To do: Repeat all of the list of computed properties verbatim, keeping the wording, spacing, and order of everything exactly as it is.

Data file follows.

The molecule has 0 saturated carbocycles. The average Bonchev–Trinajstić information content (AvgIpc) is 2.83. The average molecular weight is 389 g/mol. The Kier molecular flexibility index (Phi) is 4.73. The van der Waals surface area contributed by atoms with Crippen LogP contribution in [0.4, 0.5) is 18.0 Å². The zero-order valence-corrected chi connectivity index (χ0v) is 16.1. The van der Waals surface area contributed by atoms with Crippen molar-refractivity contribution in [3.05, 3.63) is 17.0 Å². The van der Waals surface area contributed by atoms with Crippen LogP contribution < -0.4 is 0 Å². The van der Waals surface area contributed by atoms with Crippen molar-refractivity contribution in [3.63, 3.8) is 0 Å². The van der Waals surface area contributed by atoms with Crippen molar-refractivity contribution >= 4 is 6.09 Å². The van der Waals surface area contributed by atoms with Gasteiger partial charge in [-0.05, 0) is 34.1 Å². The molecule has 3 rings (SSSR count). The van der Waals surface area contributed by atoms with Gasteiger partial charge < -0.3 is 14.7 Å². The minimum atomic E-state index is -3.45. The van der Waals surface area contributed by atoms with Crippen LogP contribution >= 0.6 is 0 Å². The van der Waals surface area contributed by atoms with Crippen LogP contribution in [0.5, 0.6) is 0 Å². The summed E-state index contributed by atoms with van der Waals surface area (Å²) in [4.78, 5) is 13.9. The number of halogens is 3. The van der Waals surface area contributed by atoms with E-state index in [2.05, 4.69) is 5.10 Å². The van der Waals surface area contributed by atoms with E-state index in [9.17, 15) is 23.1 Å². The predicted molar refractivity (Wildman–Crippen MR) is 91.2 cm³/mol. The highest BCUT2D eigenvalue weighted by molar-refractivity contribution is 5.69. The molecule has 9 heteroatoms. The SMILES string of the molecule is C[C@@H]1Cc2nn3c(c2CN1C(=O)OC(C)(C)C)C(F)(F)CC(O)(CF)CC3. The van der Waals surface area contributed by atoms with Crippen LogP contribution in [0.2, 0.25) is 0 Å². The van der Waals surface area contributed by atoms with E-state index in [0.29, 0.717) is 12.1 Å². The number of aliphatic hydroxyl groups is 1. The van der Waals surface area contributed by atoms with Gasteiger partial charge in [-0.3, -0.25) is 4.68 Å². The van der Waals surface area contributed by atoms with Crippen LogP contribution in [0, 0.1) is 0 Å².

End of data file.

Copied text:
The molecule has 0 saturated carbocycles. The average Bonchev–Trinajstić information content (AvgIpc) is 2.83. The average molecular weight is 389 g/mol. The Kier molecular flexibility index (Phi) is 4.73. The van der Waals surface area contributed by atoms with Crippen LogP contribution in [0.4, 0.5) is 18.0 Å². The zero-order valence-corrected chi connectivity index (χ0v) is 16.1. The van der Waals surface area contributed by atoms with Crippen molar-refractivity contribution in [3.05, 3.63) is 17.0 Å². The van der Waals surface area contributed by atoms with Crippen LogP contribution < -0.4 is 0 Å². The van der Waals surface area contributed by atoms with Crippen molar-refractivity contribution in [3.63, 3.8) is 0 Å². The van der Waals surface area contributed by atoms with Crippen molar-refractivity contribution >= 4 is 6.09 Å². The van der Waals surface area contributed by atoms with Gasteiger partial charge in [-0.05, 0) is 34.1 Å². The molecule has 3 rings (SSSR count). The van der Waals surface area contributed by atoms with Gasteiger partial charge < -0.3 is 14.7 Å². The minimum atomic E-state index is -3.45. The van der Waals surface area contributed by atoms with Crippen LogP contribution >= 0.6 is 0 Å². The van der Waals surface area contributed by atoms with Crippen LogP contribution in [0.5, 0.6) is 0 Å². The summed E-state index contributed by atoms with van der Waals surface area (Å²) in [4.78, 5) is 13.9. The number of halogens is 3. The van der Waals surface area contributed by atoms with E-state index in [2.05, 4.69) is 5.10 Å². The van der Waals surface area contributed by atoms with E-state index in [9.17, 15) is 23.1 Å². The predicted molar refractivity (Wildman–Crippen MR) is 91.2 cm³/mol. The highest BCUT2D eigenvalue weighted by molar-refractivity contribution is 5.69. The molecule has 9 heteroatoms. The SMILES string of the molecule is C[C@@H]1Cc2nn3c(c2CN1C(=O)OC(C)(C)C)C(F)(F)CC(O)(CF)CC3. The van der Waals surface area contributed by atoms with Crippen LogP contribution in [0.2, 0.25) is 0 Å². The van der Waals surface area contributed by atoms with E-state index in [0.29, 0.717) is 12.1 Å². The number of aliphatic hydroxyl groups is 1. The van der Waals surface area contributed by atoms with Gasteiger partial charge in [-0.3, -0.25) is 4.68 Å². The van der Waals surface area contributed by atoms with Crippen LogP contribution in [0, 0.1) is 0 Å².